Neil Verma discusses how Serial host Sarah Koenig’s obsession was the real protagonist of the podcast’s first season, and how the new second season differs narratively and tonally because she tells the story without becoming a character in it.
Jason Loviglio reports from the Podcast Movement 2015 industry conference, providing a state-of-the-industry rundown that includes the divide between professional radio broadcaster “Pro-casters” and amateur “Podcasters” and the shared discourse of podcasting-as-rebirth.
Brian Fauteux inaugurates our “The Podcast Review” series with an analysis of The Only Music Podcast, a music podcast from Gothenburg, Sweden that offers a refreshing take on the music industries by critically engaging with bi-weekly topics.
The influence and overlap between the worlds of podcasting and television (and live comedy) is expanding as visual and audio media continue to fragment, making issues of narrative construction and narrative influence ripe for questioning,
Alex Russo previews the radio oriented papers, workshops, and presentations at this week’s upcoming Society for Cinema and Media Studies conference in Montreal.
As various groups rethink drama’s place in the “new golden age” of radio, podcasts by The Truth, a group responsible for some of the most interesting dramatic audio in recent memory, are producing a new sense of audioposition.
In the final installment of this series on podcaster Bob Frantz and his venture Boneyard Industries, the frustration that comes with advertising and getting local listeners on board is explored.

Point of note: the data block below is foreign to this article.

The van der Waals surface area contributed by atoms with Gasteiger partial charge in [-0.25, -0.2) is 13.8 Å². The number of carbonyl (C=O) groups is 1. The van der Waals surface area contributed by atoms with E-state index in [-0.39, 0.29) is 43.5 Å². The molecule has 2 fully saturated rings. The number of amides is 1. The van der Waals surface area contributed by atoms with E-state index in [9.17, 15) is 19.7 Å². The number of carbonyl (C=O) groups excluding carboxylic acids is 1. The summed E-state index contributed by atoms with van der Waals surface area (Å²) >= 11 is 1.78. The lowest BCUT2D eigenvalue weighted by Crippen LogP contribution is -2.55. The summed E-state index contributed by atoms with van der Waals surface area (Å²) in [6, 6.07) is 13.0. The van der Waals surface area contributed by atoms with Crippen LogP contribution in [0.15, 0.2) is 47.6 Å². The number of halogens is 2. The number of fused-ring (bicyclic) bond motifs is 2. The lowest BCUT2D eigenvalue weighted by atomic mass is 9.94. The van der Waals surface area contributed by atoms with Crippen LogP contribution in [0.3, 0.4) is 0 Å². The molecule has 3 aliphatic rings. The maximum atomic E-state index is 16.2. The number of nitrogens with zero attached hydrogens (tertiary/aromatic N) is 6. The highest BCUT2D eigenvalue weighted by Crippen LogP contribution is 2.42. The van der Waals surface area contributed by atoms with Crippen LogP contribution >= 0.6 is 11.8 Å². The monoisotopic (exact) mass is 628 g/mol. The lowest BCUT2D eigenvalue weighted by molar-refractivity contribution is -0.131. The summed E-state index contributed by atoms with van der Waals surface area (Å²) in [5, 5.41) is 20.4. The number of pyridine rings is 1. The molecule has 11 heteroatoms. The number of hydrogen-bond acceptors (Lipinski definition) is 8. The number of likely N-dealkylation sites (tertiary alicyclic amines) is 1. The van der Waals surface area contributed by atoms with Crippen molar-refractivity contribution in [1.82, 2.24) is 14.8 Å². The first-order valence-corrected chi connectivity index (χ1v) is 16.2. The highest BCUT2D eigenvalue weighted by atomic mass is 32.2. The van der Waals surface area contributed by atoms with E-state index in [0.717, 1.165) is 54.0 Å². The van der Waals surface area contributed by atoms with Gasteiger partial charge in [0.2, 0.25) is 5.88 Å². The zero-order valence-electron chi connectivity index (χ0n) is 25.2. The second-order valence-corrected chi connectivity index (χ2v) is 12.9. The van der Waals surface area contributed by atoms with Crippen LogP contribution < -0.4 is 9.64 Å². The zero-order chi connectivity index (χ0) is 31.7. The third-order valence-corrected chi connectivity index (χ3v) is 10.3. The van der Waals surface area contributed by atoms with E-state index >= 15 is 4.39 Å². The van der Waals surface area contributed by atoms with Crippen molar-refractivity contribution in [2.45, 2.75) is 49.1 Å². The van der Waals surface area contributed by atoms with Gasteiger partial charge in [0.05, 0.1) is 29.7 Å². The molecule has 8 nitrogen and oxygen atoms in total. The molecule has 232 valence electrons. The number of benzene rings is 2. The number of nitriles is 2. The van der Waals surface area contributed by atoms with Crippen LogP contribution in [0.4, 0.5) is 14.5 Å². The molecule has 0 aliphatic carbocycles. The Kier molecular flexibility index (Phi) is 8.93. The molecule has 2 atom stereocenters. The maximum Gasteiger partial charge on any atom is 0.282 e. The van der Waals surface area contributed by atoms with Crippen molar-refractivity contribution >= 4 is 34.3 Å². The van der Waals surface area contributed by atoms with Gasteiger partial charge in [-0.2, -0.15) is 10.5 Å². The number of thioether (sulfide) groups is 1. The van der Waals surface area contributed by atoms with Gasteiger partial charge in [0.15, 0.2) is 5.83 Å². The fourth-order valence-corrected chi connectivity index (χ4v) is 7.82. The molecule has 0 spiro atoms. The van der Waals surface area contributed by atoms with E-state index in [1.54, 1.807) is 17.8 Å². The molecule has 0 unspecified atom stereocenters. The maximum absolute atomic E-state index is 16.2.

Upon being released after his home station embraced a format change, radio personality Adam Carolla responded by creating a “network” of podcasts he could use to sell advertisers listeners in aggregate. Bob Frantz quickly looked to this strategy as a way to continue an over-the-mic career after the death of a ten-year radio career and recruited a number of friends and former broadcast buddies to populate the Boneyard Podcast network. Part two of a three-part post.
Is there any such thing as local digital media? Looking at the case of local podcasts, Tim Anderson argues that people indeed do, and always have, inscribed the local in their digital media creations.
And this is what still remains exciting about podcasting: the format has prompted a reconsideration of what we can expect from radio.